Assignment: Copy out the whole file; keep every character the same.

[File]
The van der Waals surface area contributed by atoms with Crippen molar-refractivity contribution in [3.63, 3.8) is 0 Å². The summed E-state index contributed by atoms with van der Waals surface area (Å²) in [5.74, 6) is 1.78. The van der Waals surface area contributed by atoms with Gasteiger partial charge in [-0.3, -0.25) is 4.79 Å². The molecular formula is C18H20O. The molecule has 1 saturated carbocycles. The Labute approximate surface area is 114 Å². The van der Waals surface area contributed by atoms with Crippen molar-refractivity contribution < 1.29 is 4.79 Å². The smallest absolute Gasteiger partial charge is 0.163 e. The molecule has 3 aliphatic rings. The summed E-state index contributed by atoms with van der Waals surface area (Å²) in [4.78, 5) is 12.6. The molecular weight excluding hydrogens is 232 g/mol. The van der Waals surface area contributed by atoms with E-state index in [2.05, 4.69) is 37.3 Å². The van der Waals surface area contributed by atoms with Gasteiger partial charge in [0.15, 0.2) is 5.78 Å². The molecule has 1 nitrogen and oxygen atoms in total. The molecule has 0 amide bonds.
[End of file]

The van der Waals surface area contributed by atoms with Crippen molar-refractivity contribution in [3.63, 3.8) is 0 Å². The summed E-state index contributed by atoms with van der Waals surface area (Å²) in [5.74, 6) is 1.78. The van der Waals surface area contributed by atoms with Gasteiger partial charge in [-0.3, -0.25) is 4.79 Å². The molecular formula is C18H20O. The molecule has 1 saturated carbocycles. The Labute approximate surface area is 114 Å². The van der Waals surface area contributed by atoms with Crippen molar-refractivity contribution < 1.29 is 4.79 Å². The smallest absolute Gasteiger partial charge is 0.163 e. The molecule has 3 aliphatic rings. The summed E-state index contributed by atoms with van der Waals surface area (Å²) in [4.78, 5) is 12.6. The molecular weight excluding hydrogens is 232 g/mol. The van der Waals surface area contributed by atoms with E-state index in [2.05, 4.69) is 37.3 Å². The van der Waals surface area contributed by atoms with Gasteiger partial charge in [0.15, 0.2) is 5.78 Å². The molecule has 1 nitrogen and oxygen atoms in total. The molecule has 0 amide bonds.